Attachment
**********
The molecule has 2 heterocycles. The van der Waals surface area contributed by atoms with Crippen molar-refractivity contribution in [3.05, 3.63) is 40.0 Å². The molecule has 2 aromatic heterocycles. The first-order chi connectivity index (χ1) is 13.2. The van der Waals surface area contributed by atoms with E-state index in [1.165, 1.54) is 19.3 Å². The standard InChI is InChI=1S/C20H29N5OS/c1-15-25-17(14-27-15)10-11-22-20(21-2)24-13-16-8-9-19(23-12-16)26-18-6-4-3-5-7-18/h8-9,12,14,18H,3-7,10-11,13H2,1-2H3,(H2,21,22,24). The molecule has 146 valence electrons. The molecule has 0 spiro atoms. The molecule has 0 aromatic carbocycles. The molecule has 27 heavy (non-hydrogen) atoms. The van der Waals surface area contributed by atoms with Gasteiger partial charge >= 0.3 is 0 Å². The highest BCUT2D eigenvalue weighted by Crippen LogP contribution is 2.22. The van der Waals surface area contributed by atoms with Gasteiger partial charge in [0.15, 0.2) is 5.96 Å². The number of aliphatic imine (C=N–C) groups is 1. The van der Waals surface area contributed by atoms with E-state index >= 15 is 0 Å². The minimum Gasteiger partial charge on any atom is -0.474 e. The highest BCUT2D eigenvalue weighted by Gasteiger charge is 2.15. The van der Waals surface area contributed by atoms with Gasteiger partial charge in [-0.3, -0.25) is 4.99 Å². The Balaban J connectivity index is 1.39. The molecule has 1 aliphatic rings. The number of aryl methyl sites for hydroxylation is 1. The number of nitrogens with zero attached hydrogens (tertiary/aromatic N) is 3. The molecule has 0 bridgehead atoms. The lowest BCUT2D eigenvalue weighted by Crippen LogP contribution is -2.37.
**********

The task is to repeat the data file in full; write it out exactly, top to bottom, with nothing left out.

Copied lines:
The molecule has 2 heterocycles. The van der Waals surface area contributed by atoms with Crippen molar-refractivity contribution in [3.05, 3.63) is 40.0 Å². The molecule has 2 aromatic heterocycles. The first-order chi connectivity index (χ1) is 13.2. The van der Waals surface area contributed by atoms with E-state index in [1.165, 1.54) is 19.3 Å². The standard InChI is InChI=1S/C20H29N5OS/c1-15-25-17(14-27-15)10-11-22-20(21-2)24-13-16-8-9-19(23-12-16)26-18-6-4-3-5-7-18/h8-9,12,14,18H,3-7,10-11,13H2,1-2H3,(H2,21,22,24). The molecule has 146 valence electrons. The molecule has 0 spiro atoms. The molecule has 0 aromatic carbocycles. The molecule has 27 heavy (non-hydrogen) atoms. The van der Waals surface area contributed by atoms with Gasteiger partial charge >= 0.3 is 0 Å². The highest BCUT2D eigenvalue weighted by Crippen LogP contribution is 2.22. The van der Waals surface area contributed by atoms with Gasteiger partial charge in [0.15, 0.2) is 5.96 Å². The number of aliphatic imine (C=N–C) groups is 1. The van der Waals surface area contributed by atoms with E-state index >= 15 is 0 Å². The minimum Gasteiger partial charge on any atom is -0.474 e. The highest BCUT2D eigenvalue weighted by Gasteiger charge is 2.15. The van der Waals surface area contributed by atoms with Gasteiger partial charge in [-0.3, -0.25) is 4.99 Å². The Balaban J connectivity index is 1.39. The molecule has 1 aliphatic rings. The number of aryl methyl sites for hydroxylation is 1. The number of nitrogens with zero attached hydrogens (tertiary/aromatic N) is 3. The molecule has 0 bridgehead atoms. The lowest BCUT2D eigenvalue weighted by Crippen LogP contribution is -2.37.